Cover by Creig Flessel
'Speed Saunders' (by Gardner Fox and Creig Flessel): Speed investigates a gang of opium dealers who have 1) killed an FBI agent; 2) hidden his corpse in the grave of Joseph Bannon, then 3) hidden Bannon in the sewers to be found by a telephone services company. You know what, I can't make heads or tails of that plan either.
'Larry Steele' (by Will Ely): Larry was nearly burned alive by gangsters last month, and in this continuation he has to go back to the warehouse where he left their leader tied up to find out the location of a stash of valuable Persian rugs. Of course the bad guy escapes, and most of the strip involves him and Larry fighting in a burning warehouse. The problem I have with the whole thing (and with basically all of the Golden Age adventure strips) is that the good guy always seems to have the upper hand. The creators never even try to pretend that he's in jeopardy. It goes against every instinct I have about how a story should work.
'Cosmo' (by Sven Elven): Cosmo is called into a museum to investigate the theft of some Indian jewels. At first it seems like a glowing mummy is haunting the museum, but it turns out to be a jewel thief in disguise, Scooby-Doo-style. (The museum curator mentioned finding the jewels on an expedition to India with Cosmo, and I vaguely remember a story that could fit the description. Perhaps this is a sequel?)
'Bruce Nelson in Too Many Crooks' (by Tom Hickey): This is the concluding chapter of the latest Bruce Nelson story. It wraps up the whole affair with the Omar Diamond pretty neatly; Bruce captures the smugglers and gets the girl, naturally. It's probably the least interesting chapter in this serial for some time, and it's not helped by the many pages of exposition at the beginning.
'The Tattoo Trap' (by Gardner Fox): This is a very rudimentary prose story about a detective who goes undercover to catch a group of counterfeiters.
'Spy' (by Jerry Siegel and Joe Shuster): Bart and Sally investigate a man who is selling secret FBI documents to the ambassador of Baralvia. There's a bit more intrigue than is usual in this strip, a couple of decent twists, and some decent banter between Bart and Sally. I wouldn't mind if it was this good all the time. (I just noticed this, but every one of these stories ends with Bart and Sally making out while their boss watches from behind his desk with a grin on his face. It's a bit weird.)
'Finger-Print Farson' (by Russell Cole): This is a little more than a chase sequence, with Farson after a criminal. It's not quite as pointless as his strip from Action Comics #1, but it's close.
'Buck Marshall' (by Homer Fleming): Buck tackles some pretty clever bank robbers. One of them was a ranch owner who hid his horse and declared it stolen, used that horse in the bank robbery, then traded it to a stranger so that he'd get the blame for the robbery. It's about the smartest plan I've seen in this series. Still, it seems like you can't turn around in Sage City without someone being murdered, robbed or rustled.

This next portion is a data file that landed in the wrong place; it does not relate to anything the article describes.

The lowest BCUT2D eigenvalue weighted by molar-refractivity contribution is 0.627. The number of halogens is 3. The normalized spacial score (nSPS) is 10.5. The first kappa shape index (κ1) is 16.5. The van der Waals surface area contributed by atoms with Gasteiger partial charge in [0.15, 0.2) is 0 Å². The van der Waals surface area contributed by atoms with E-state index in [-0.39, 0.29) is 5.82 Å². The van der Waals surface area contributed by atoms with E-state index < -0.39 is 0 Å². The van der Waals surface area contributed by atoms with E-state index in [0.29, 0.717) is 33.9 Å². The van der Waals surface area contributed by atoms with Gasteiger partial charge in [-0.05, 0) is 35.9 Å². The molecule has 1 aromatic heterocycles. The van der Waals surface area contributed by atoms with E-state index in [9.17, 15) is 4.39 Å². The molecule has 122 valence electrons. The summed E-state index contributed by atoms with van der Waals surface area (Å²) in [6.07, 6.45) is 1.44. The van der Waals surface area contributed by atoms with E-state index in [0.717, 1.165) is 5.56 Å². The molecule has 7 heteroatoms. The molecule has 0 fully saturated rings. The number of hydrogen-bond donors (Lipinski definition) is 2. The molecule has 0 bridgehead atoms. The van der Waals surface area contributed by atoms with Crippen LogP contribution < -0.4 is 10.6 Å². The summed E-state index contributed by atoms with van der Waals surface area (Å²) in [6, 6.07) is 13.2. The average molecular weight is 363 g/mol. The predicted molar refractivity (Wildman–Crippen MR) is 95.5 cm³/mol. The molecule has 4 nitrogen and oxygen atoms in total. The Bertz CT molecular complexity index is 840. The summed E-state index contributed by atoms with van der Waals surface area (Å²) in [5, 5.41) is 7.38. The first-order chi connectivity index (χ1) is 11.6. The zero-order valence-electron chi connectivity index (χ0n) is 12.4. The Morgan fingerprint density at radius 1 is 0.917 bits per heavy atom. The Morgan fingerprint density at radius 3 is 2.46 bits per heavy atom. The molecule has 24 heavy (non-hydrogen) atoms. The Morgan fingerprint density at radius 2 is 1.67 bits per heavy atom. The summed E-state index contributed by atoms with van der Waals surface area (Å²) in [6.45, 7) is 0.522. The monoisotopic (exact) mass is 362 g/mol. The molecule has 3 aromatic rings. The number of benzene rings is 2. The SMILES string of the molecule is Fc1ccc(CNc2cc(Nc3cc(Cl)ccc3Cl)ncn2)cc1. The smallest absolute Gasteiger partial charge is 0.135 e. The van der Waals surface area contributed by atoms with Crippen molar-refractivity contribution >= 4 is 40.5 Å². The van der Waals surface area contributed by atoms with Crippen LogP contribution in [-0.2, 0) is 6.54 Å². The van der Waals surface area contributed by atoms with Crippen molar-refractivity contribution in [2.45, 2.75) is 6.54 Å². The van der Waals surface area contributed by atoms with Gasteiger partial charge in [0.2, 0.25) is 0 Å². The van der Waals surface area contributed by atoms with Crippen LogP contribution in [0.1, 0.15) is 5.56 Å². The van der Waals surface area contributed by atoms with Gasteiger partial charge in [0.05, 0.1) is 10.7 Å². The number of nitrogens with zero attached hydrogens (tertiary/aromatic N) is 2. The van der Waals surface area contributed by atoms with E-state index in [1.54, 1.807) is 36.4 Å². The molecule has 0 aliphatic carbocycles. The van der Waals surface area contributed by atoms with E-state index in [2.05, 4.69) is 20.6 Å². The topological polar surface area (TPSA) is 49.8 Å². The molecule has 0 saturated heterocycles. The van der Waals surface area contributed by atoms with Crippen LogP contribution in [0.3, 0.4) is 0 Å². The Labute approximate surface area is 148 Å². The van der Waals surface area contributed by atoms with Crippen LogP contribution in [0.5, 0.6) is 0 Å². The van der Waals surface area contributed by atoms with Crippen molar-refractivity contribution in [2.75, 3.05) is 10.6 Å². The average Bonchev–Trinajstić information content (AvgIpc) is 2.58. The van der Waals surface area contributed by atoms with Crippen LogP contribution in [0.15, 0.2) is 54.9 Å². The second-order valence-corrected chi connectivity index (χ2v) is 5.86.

'Slam Bradley' (by Siegel and Shuster): 'Slam Bradley' is back to something resembling its best. Slam and Shorty go undercover (complete with tap-dancing lessons) in a Broadway show to find out who has been robbing the theaters. Events are complicated by the presence of Joan Carter, an investigator who specialises in tailing Slam and swooping in at the last minute to solve his case and claim the reward money. It's very funny stuff, and I'm really happy to see my favourite series regain some of its mojo.
Cover by Vin SullivanI don't have a scan of More Fun Comics #32, so I can't write about it. But what's this I see over at http://www.comics.org/? Doctor Occult's next appearance is in All Star Squadron #49? Egad, that isn't until the 1980s. It seems as though I've read my last Doctor Occult story for some time, which is a shame. It was one of the more consistent and enjoyable strips around.
Cover by Creig FlesselOh my god, is it really the last appearance of 'Captain Jim of the Texas Rangers' (by Homer Fleming)? Seriously, it's about time, because that strip had descended into farce a long time ago. Captain Jim has been chasing the same gang of cattle rustlers since issue #1, making exactly no progress at all. All that ever happened in it was an endless series of escapes and captures. Needless to say, Captain Jim still hasn't caught the rustlers when it ends.
On a similar note, we see the end of 'Sandor' (also by Homer Fleming). Sandor was raised in the jungles of India by wolves, and he spent all his time fighting against the evil Rajah Maharajah. This strip had the same problem as 'Captain Jim' above, in that it never went anywhere. It's just been months and months of Sandor running around in the tunnels under the Rajah's palace and killing his guards. Still, it did have Sandor wrestle a panther one time, so it had a leg-up on the cowboys. When we leave Sandor, he is still trapped in those tunnels, and I like to think he stayed there for years and years, becoming some sort of legend to the Rajah's guards, who refuse to go down there for fear of meeting him.